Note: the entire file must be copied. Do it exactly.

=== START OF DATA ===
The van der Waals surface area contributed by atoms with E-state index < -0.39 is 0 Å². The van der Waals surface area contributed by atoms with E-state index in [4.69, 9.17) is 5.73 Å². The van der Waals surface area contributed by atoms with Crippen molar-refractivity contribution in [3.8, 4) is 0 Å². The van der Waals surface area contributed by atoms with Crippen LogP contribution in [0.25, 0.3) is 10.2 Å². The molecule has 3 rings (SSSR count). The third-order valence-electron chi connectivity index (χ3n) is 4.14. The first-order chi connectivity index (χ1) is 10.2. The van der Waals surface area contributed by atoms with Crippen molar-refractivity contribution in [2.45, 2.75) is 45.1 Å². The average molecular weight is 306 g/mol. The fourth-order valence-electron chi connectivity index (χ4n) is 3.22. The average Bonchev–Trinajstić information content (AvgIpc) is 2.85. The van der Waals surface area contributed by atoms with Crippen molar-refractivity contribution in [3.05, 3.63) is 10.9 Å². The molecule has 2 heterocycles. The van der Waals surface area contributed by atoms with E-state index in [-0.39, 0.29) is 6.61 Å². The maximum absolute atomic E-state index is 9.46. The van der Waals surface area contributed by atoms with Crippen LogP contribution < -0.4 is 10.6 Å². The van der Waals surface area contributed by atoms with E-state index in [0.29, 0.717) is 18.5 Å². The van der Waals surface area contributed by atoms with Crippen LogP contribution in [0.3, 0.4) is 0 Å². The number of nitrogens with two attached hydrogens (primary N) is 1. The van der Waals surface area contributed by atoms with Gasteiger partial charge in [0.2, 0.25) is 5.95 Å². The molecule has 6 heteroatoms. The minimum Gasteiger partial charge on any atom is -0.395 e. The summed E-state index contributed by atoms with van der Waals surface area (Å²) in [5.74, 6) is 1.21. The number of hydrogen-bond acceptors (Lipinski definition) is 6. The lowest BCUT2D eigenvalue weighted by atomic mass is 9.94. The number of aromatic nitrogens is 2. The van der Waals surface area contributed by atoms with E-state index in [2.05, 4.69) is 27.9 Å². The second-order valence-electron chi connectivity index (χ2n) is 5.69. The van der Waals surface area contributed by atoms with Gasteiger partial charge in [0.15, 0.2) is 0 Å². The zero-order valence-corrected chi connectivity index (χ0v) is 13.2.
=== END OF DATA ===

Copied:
The van der Waals surface area contributed by atoms with E-state index < -0.39 is 0 Å². The van der Waals surface area contributed by atoms with E-state index in [4.69, 9.17) is 5.73 Å². The van der Waals surface area contributed by atoms with Crippen molar-refractivity contribution in [3.8, 4) is 0 Å². The van der Waals surface area contributed by atoms with Crippen LogP contribution in [0.25, 0.3) is 10.2 Å². The molecule has 3 rings (SSSR count). The third-order valence-electron chi connectivity index (χ3n) is 4.14. The first-order chi connectivity index (χ1) is 10.2. The van der Waals surface area contributed by atoms with Crippen molar-refractivity contribution in [2.45, 2.75) is 45.1 Å². The average molecular weight is 306 g/mol. The fourth-order valence-electron chi connectivity index (χ4n) is 3.22. The average Bonchev–Trinajstić information content (AvgIpc) is 2.85. The van der Waals surface area contributed by atoms with Crippen molar-refractivity contribution in [3.05, 3.63) is 10.9 Å². The molecule has 2 heterocycles. The van der Waals surface area contributed by atoms with E-state index in [-0.39, 0.29) is 6.61 Å². The maximum absolute atomic E-state index is 9.46. The van der Waals surface area contributed by atoms with Crippen LogP contribution < -0.4 is 10.6 Å². The van der Waals surface area contributed by atoms with E-state index in [0.29, 0.717) is 18.5 Å². The van der Waals surface area contributed by atoms with Crippen LogP contribution in [0.3, 0.4) is 0 Å². The number of nitrogens with two attached hydrogens (primary N) is 1. The van der Waals surface area contributed by atoms with Gasteiger partial charge in [0.2, 0.25) is 5.95 Å². The molecule has 6 heteroatoms. The minimum Gasteiger partial charge on any atom is -0.395 e. The summed E-state index contributed by atoms with van der Waals surface area (Å²) in [5.74, 6) is 1.21. The number of hydrogen-bond acceptors (Lipinski definition) is 6. The lowest BCUT2D eigenvalue weighted by atomic mass is 9.94. The number of aromatic nitrogens is 2. The van der Waals surface area contributed by atoms with E-state index in [2.05, 4.69) is 27.9 Å². The second-order valence-electron chi connectivity index (χ2n) is 5.69. The van der Waals surface area contributed by atoms with Gasteiger partial charge in [0.15, 0.2) is 0 Å². The zero-order valence-corrected chi connectivity index (χ0v) is 13.2.